In the Missouri example, Doc Larsen mentioned how the Missouri Militia was more prepared than FEMA in the aftermath of a tornado. It was the militia, not the government, who ran logistics to supply water and transportation in the early days of the recovery.
The Basic Skillset
That got us to the question of a minimum skillset. While Doc’s eight-year progression is certainly interesting, it’s just not something we could expect every citizen to commit to.
The theme of everything was “just enough to be dangerous.” This doesn’t mean “dangerous” in a good way, either- but someone who knows the very basics of a skill and could become overconfident if left unsupervised.
So what are those core skills to be just enough? An obvious one was marksmanship fundamentals and firearms safety (this is the Everyday Marksman, after all), but also first aid, communications, detection, and land navigation. Let’s break each of these down a little more.
This is easy enough to understand. The average citizen should know the basics of firearms safety and marksmanship. That does not necessarily mean understanding how to employ a specific weapon, like the AR-15. The technical aspects of a specific weapon can be learned later, the important part is safe handling and a grasp of proper aiming.
Beyond this would start specializing in tactical training.
At this level, we’re looking at a basic first aid qualification. Something like a stop the bleed course. Just enough to know the basics of stopping immediate death. Building further on this track would be specializing in emergency medicine.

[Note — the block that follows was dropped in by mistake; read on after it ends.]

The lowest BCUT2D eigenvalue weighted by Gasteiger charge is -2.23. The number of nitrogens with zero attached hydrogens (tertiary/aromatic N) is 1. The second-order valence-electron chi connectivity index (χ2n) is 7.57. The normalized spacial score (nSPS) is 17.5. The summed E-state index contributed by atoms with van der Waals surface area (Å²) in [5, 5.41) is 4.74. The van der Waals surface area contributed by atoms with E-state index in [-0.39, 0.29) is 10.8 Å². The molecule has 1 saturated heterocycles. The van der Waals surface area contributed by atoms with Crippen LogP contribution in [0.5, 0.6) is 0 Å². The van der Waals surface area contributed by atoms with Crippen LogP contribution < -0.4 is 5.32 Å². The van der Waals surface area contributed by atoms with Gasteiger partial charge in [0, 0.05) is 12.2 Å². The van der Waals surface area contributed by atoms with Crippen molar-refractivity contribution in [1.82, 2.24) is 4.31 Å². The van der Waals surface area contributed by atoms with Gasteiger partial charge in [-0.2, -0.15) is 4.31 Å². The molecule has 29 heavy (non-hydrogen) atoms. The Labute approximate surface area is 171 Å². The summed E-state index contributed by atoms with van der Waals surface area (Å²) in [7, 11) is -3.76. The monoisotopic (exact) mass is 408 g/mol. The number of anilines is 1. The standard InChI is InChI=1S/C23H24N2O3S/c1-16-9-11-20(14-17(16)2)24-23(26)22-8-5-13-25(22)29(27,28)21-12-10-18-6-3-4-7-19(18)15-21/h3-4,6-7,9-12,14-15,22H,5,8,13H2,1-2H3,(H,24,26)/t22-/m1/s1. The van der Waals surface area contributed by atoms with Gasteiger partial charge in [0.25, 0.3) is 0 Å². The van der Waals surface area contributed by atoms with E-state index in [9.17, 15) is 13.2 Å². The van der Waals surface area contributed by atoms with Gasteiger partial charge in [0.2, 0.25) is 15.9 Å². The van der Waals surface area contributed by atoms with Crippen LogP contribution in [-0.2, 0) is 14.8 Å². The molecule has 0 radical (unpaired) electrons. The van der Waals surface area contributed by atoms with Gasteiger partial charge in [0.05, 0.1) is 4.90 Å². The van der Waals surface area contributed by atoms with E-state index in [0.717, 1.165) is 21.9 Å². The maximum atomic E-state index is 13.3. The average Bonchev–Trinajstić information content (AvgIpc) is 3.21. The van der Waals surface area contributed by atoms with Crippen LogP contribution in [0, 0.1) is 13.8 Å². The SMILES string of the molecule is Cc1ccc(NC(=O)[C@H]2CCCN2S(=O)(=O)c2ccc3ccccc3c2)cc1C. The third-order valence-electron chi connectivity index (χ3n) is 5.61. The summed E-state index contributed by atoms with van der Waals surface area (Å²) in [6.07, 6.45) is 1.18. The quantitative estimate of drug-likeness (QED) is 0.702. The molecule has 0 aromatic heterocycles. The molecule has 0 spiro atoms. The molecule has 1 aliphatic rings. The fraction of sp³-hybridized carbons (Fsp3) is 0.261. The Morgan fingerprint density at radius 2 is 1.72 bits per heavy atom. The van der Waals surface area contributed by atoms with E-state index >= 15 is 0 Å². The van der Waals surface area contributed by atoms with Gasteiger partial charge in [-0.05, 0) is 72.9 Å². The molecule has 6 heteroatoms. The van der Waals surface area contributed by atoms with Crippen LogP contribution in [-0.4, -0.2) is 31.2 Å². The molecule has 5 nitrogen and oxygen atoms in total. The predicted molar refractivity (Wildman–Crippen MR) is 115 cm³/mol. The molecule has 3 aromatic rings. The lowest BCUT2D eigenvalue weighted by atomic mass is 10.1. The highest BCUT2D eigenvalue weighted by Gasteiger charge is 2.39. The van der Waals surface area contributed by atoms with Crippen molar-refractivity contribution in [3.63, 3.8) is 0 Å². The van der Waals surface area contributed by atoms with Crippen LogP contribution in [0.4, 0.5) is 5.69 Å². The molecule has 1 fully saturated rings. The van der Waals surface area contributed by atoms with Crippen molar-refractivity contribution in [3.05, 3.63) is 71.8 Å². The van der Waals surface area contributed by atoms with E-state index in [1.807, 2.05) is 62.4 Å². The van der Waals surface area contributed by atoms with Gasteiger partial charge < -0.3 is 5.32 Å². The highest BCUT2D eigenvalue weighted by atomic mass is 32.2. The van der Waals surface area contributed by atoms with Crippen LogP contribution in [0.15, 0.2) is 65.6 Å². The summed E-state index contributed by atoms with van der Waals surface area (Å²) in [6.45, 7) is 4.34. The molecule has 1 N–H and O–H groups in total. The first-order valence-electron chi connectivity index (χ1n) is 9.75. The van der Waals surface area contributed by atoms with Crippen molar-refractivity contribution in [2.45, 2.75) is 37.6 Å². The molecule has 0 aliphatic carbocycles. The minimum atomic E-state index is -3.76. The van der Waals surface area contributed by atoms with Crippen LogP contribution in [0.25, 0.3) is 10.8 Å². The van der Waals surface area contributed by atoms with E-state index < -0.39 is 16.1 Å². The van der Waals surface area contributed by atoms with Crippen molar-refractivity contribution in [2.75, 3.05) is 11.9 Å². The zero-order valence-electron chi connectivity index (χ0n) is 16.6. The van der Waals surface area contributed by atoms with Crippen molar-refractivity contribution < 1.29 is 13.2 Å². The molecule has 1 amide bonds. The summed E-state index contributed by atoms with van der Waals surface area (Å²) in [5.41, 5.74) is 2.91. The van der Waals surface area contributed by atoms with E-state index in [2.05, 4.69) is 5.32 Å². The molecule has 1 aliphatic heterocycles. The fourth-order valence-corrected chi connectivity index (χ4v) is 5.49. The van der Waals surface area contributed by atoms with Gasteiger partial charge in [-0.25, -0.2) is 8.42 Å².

While I am all about preaching ham radio, the basic skill level of communications is less about radio and more about learning to clearly and concisely communicate information in any format. That could be written, spoken, or anything else.
I would argue the next step up would be radio usage, and we should encourage prepared citizens to get involved at the technician level. Beyond that, though, you get into radio specialists who know how set up things like NVIS, SOIs, and utilize good communication security practices.
In this case, detection refers simply to teaching citizens how to be aware of what’s going on around them. It means being engaged in your community enough that you notice when things look out of place. It also means gathering the right details about what you see so you can effectively communicate them elsewhere.
At the more advanced levels, a specialist would also learn about tracking, constructing hides, utilizing drones, and more.